in Alaska for this idea.)
Learn to sing one thing while listening to another
The next critical piece of singing harmonies is to separate the vocals you HEAR from the vocals you PRODUCE. If you tend to get drawn right to the melody line, unable to maintain a separate harmony line, you need to work on this. While working on the above exercises, you are already developing this ability. But here are some additional ways to do so:
- Sing along to existing harmonies on song recordings.
- Sing along to song recordings, and make up harmonies – while still listening to the melody.
- Sing a song in a round with someone. Look them directly in the face and see if you can maintain the right place in the song!
- Record your own voice singing a simple melody such as “Amazing Grace.” Then sing harmonies over it.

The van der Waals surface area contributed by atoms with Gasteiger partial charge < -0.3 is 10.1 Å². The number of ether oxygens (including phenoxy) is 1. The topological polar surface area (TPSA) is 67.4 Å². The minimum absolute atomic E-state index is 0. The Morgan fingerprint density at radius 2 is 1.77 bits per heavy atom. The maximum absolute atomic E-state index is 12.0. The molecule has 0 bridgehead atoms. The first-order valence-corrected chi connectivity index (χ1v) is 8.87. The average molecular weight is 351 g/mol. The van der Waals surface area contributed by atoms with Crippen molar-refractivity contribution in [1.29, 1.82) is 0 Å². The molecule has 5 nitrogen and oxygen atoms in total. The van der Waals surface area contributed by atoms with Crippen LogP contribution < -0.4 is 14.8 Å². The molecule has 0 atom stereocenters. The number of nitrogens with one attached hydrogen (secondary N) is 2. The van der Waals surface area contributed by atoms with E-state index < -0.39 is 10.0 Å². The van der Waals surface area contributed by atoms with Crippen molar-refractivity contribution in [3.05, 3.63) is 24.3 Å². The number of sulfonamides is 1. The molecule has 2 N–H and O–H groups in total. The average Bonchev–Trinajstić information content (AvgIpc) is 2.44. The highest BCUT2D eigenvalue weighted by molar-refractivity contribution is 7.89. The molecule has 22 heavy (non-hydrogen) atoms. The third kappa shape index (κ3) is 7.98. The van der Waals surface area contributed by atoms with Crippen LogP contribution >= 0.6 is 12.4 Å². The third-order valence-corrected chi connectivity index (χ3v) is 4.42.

Note that the skill is not to sing one thing and tune out whatever else you hear. It is to sing one thing while actively listening to another. (This is the kind of skill that helped me in Girls on Top! when one of us would make a mistake and land on the others’ harmony. We would listen in the moment to what each other was singing, and quickly make adjustments to separate ourselves back into distinct parts.)
Learn to anticipate chord changes
As the chords in a song change, the notes that sound good sung over those chords also change. An Eb may sound fine over a C minor chord, but it doesn’t sound so good over an E chord. You need to be able to anticipate how the note you’re currently singing is going to work over the chord that’s about to be played.